“Taking care of yourself doesn’t mean me first, it means me too.” ~ L.R. Knost
When I was younger, I rarely took time for myself. If I did, I’d be trampled by feelings of guilt, self-indulgence, laziness, and shame. Who wants to deal with those four horsemen? Self-care was a foreign concept; I was more into martyrdom. I wanted people to see me as a young woman who self-sacrifices for her family. She works, cleans, cooks, does laundry, volunteers, chauffeurs children, monitors homework, organizes the social calendar, plans vacations, makes appointments–you get the picture. Instead of feeling validated and proud of my supermom abilities, I was exhausted, cranky, and sick most of the time.
Suggested Read: How to Age with Your Health Intact
Is Self-Care Selfish Or Selfless?
I’m not sure where we get the notion that busier is better. How often do we answer the question, “How have you been?” with “So busy!” Maybe, it’s our illogical need to appear purposeful or please other people. This need for outside validation will never fill us up; it’s a seven course meal that leaves us craving an eighth. Until we learn to validate ourselves by taking time for self-care, we aren’t doing ourselves or those we love any favors.
Suggested Read: Life Is Too Short: Go After The Things That Matter Most
The relationship you have with yourself reflects upon every other relationship. If you neglect yourself, your relationships will also be neglected. When we ignore our own needs like getting enough sleep, eating nourishing meals, taking time for friends, and participating in activities we enjoy, we fail to show up for others with vitality and enthusiasm. Instead, being depleted of energy will more likely cause us to approach others with resentment and obligation.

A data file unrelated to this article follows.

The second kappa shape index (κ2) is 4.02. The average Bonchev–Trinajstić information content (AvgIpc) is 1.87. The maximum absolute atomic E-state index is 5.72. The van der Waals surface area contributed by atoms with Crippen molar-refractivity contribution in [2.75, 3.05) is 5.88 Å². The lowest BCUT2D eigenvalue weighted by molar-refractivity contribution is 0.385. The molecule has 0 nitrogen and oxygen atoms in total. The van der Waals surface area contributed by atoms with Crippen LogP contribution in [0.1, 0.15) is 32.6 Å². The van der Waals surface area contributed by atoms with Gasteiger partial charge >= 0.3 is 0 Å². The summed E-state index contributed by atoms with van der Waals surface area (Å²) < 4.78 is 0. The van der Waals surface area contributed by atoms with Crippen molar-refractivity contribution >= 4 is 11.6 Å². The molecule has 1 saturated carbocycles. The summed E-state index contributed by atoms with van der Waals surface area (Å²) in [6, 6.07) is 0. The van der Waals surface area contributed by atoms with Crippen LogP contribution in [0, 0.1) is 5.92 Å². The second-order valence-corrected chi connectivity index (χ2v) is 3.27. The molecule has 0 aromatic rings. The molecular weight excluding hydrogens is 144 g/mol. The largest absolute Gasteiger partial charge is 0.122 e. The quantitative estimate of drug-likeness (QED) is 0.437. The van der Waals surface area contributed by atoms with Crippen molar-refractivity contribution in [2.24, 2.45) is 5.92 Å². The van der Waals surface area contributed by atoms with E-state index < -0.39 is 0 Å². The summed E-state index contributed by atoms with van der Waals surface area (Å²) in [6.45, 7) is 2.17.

Understanding our Boundaries
Taking time for ourselves is an act of self-respect. It means we understand boundaries. When we fail to say “no” and pile more and more on our plates, we allow people to violate our boundaries. Maya Angelou questions, “If I am not good to myself, how can I expect anyone else to be good to me?” Self-care teaches others that our time is valuable, and we are important.
Self-care includes learning to manage our thoughts through self-compassion. Notice the voice in your head–does it put you down or build you up? When we speak to ourselves as we would a best friend, we become less critical of ourselves. A negative inner voice leads to lower self-esteem and unhealthy reactivity. Exercising self-compassion cultivates kindness and acceptance of ourselves. Practicing self-compassion is a healthy way to change our mindset toward ourselves and others.
Self-Care: The Best of You and Not the Rest of You
When we are physically and emotionally depleted, it is difficult to maneuver through life’s biggest challenges such as a family member’s illness or death. We are more emotionally resilient and physically strong if we are nurturing our mind, body, and spirit. In fact, research shows self-care will enhance your quality of life and make you happier, too!
This week, engage in some self-care by doing something special for yourself.